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Apple patent filings hint at smart clothing and smart furniture

Apple has filed for two more patents related to fabric, which makes me thing the tech giant is at least considering “smart” clothing and even “smart” furniture. iWear, anyone?

In the patent filings, Apple says it may be desirable to incorporate electrical components into furniture, clothing, and other items from materials such as fabric to provide enhanced functionality. However, Apple notes that it can be challenging to incorporate electrical components into a fabric-based item.

Fabric is flexible, so it can be difficult to mount structures to fabric. Electrical components must be coupled to signal paths, but unless care is taken, signal paths will be damaged as fabric is bent and stretched. Apple is working on solutions.

This could open up several interesting possibilities. Tomorrow’s super-powered clothing might include garments that can recharge your smartphone and more. For instance, electronics could get recharged in the future simply by plugging them into your outerwear. Australian researchers have been working on clothing that can harvest energy from a person.

What’s more, underwear and sports uniforms could go weeks without washing thanks to self-cleaning fabrics developed by scientists working for the U.S. Air Force. (Of course, I’m not sure that I’d want to wear unwashed underwear for weeks at a time, but maybe that’s just me.)

Imagine an Apple-branded jacket that could power your iPhone. Or an Apple logo-ed running shirt that would match with your Nike + Apple kit and fight sweat stains. You’ve got Fruit of the Loom undies; why not Apple undies? Why not iWear?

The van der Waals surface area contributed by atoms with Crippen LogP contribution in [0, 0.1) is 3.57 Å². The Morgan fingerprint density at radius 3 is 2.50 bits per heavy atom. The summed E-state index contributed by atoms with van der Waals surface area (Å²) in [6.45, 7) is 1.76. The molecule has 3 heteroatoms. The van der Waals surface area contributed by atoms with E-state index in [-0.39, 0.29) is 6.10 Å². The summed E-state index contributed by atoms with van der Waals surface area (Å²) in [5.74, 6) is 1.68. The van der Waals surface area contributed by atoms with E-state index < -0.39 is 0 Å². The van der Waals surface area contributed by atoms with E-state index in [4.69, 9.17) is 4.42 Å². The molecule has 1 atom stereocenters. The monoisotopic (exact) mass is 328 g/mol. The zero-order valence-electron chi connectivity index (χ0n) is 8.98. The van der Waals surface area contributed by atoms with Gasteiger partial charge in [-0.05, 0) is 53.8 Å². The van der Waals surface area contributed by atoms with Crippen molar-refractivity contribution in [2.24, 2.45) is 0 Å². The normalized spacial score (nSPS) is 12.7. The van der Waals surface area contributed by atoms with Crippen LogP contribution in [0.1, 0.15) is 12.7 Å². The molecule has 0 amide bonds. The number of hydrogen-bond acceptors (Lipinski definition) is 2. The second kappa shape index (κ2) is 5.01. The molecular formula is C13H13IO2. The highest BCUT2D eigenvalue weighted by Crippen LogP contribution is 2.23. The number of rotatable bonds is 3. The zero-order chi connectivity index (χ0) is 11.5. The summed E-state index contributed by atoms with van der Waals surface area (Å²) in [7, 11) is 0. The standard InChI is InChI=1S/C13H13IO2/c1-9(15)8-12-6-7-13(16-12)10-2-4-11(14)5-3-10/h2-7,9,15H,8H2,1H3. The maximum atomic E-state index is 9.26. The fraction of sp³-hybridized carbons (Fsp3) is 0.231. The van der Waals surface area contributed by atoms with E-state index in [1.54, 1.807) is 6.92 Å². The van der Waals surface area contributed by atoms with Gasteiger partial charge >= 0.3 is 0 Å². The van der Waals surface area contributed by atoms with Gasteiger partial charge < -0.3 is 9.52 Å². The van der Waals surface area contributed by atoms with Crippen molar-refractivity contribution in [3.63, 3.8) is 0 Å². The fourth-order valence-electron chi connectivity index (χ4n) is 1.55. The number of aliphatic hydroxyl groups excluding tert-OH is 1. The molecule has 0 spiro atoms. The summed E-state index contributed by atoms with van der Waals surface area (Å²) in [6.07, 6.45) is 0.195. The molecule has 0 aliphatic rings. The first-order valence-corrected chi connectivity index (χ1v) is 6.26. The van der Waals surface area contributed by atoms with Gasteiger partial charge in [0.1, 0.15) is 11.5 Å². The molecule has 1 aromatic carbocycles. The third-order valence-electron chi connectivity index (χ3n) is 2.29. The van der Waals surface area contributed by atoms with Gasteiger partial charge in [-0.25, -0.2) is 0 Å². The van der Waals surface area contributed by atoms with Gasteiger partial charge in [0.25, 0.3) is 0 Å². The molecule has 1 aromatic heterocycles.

Patent number 20190013275 is for “fabric-based items with electrical component arrays.” A fabric-based item may include fabric layers and other layers of material. An array of electrical components may be mounted in the fabric-based item. 

The electrical components may be mounted to a support structure such as a flexible printed circuit. The flexible printed circuit may have a mesh shape formed from an array of openings. Serpentine flexible printed circuit segments may extend between the openings. The electrical components may be light-emitting diodes or other electrical devices.

 Polymer with light-scattering particles or other materials may cover the electrical components. The flexible printed circuit may be laminated between fabric layers or other layers of material in the fabric-based item.

Patent number 20190013274 is for “fabric with embedded electrical components.” It involves a fabric-based item that may include fabric such as woven fabric having insulating and conductive yarns or other strands of material. The conductive yarns may form signal paths. Electrical components can be embedded within pockets in the fabric. Each electrical component may have an electrical device such as a semiconductor die that is mounted on an interposer substrate. 

The electrical device may be a light-emitting diode, a sensor, an actuator, or other electrical device. The electrical device may have contacts that are soldered to contacts on the interposer. The interposer may have additional contacts that are soldered to the signal paths. The fabric may have portions that form transparent windows overlapping the electrical components or that have other desired attributes.

Of course, Apple files for — and is granted — lots of patents by the U.S. Patent & Trademark Office. Many are for inventions that never see the light of day. However, you never can tell which ones will materialize in a real product.

Dennis Sellers
the authorDennis Sellers
Dennis Sellers is the editor/publisher of Apple World Today. He’s been an “Apple journalist” since 1995 (starting with the first big Apple news site, MacCentral). He loves to read, run, play sports, and watch movies.